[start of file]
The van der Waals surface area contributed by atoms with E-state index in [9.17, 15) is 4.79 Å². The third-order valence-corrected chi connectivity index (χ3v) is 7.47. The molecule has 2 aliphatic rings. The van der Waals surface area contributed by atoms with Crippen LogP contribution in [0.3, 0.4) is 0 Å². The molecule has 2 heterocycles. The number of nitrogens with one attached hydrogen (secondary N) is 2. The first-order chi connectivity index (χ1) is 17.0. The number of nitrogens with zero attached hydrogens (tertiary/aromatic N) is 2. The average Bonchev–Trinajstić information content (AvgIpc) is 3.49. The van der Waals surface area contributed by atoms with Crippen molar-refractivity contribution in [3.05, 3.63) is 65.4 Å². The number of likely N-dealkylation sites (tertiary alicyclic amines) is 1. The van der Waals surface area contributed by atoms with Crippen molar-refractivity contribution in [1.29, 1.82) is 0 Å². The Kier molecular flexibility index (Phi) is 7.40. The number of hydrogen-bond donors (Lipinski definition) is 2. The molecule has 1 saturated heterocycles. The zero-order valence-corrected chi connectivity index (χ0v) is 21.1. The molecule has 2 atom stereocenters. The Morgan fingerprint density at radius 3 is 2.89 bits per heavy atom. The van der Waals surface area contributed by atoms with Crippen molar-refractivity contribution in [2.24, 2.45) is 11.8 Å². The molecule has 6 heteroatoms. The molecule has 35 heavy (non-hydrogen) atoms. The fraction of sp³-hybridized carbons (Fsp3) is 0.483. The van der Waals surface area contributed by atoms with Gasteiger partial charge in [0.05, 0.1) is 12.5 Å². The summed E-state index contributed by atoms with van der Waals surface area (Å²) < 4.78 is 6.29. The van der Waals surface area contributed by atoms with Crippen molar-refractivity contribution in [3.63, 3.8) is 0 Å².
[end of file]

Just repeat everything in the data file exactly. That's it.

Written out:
The van der Waals surface area contributed by atoms with E-state index in [9.17, 15) is 4.79 Å². The third-order valence-corrected chi connectivity index (χ3v) is 7.47. The molecule has 2 aliphatic rings. The van der Waals surface area contributed by atoms with Crippen LogP contribution in [0.3, 0.4) is 0 Å². The molecule has 2 heterocycles. The number of nitrogens with one attached hydrogen (secondary N) is 2. The first-order chi connectivity index (χ1) is 17.0. The number of nitrogens with zero attached hydrogens (tertiary/aromatic N) is 2. The average Bonchev–Trinajstić information content (AvgIpc) is 3.49. The van der Waals surface area contributed by atoms with Crippen molar-refractivity contribution in [3.05, 3.63) is 65.4 Å². The number of likely N-dealkylation sites (tertiary alicyclic amines) is 1. The van der Waals surface area contributed by atoms with Crippen molar-refractivity contribution in [1.29, 1.82) is 0 Å². The Kier molecular flexibility index (Phi) is 7.40. The number of hydrogen-bond donors (Lipinski definition) is 2. The molecule has 1 saturated heterocycles. The zero-order valence-corrected chi connectivity index (χ0v) is 21.1. The molecule has 2 atom stereocenters. The Morgan fingerprint density at radius 3 is 2.89 bits per heavy atom. The van der Waals surface area contributed by atoms with Crippen molar-refractivity contribution in [2.24, 2.45) is 11.8 Å². The molecule has 6 heteroatoms. The molecule has 35 heavy (non-hydrogen) atoms. The fraction of sp³-hybridized carbons (Fsp3) is 0.483. The van der Waals surface area contributed by atoms with Gasteiger partial charge in [0.05, 0.1) is 12.5 Å². The summed E-state index contributed by atoms with van der Waals surface area (Å²) < 4.78 is 6.29. The van der Waals surface area contributed by atoms with Crippen molar-refractivity contribution in [3.63, 3.8) is 0 Å².